theMALC

Better Training With Improved Communication Skills

By Dennis Lawson
Published on Mar 5th, 2014

Your studio’s curriculum or syllabus determines what your students are required to learn to progress in your martial arts style or system. It tells the teacher what the content of a training session or class should be, but it doesn’t tell you how to structure your classes so that you capture your students’ interest and attention. Engaging students is crucial for any teacher who desires to get important lessons across and internalized. Engagement is the vital part of a successful training session. Your ability to involve and focus a student’s attention is the difference between a memorable lesson and just another boring workout.

Effective classes rely on effective communication. Non-verbal communication is of primary importance. The science associated with the importance of non-verbal communication dates back to Birdwhistell’s anthropological studies in the 1950’s. Dr. Birdwhistell estimated that 75 to 85 percent of human communication is non-verbal, another 7 percent or more is our tone of voice. This leaves less than 10 percent for the words we choose to say! Although later studies have altered these percentages a bit, what you say is less significant to your communication, than what you do. So…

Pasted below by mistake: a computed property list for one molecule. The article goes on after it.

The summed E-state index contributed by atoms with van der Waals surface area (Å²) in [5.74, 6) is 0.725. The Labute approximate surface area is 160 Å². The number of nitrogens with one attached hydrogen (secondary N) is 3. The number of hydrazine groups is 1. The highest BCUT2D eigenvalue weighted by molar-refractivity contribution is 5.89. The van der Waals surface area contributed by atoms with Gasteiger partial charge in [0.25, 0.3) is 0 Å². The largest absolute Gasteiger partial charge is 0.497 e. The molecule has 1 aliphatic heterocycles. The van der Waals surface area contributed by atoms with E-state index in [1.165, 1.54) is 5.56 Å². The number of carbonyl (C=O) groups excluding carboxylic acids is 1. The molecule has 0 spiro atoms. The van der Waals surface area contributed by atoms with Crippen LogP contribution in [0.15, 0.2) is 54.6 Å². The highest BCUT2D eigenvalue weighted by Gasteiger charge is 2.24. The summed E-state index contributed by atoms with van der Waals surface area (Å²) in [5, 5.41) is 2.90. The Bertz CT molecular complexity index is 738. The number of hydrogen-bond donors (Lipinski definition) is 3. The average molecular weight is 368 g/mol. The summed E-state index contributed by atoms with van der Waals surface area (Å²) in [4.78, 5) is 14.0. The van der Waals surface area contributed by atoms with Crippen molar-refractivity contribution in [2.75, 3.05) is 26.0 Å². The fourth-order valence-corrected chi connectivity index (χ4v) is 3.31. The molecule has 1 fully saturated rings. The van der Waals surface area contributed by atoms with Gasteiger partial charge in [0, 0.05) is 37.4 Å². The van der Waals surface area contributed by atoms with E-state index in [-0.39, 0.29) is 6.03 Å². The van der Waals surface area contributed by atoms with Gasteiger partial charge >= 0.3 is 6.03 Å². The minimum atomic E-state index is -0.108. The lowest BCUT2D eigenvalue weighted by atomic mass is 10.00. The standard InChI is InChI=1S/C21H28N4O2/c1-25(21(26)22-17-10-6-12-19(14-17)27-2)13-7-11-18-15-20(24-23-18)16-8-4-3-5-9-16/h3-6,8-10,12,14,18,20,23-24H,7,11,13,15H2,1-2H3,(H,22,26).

Get physical --- Be the example for the class and create a spirit of teamwork. By your example, make first-rate martial arts movement a group objective that everyone pursues together.
 
Combine words with demonstrations. The martial arts are about movement, not verbiage. Give examples of what you’d like to see and experience in the student’s performance. Consider giving examples of problem areas, mistakes, etc. Occasionally, the best example is simply demonstrating --- what it’s not!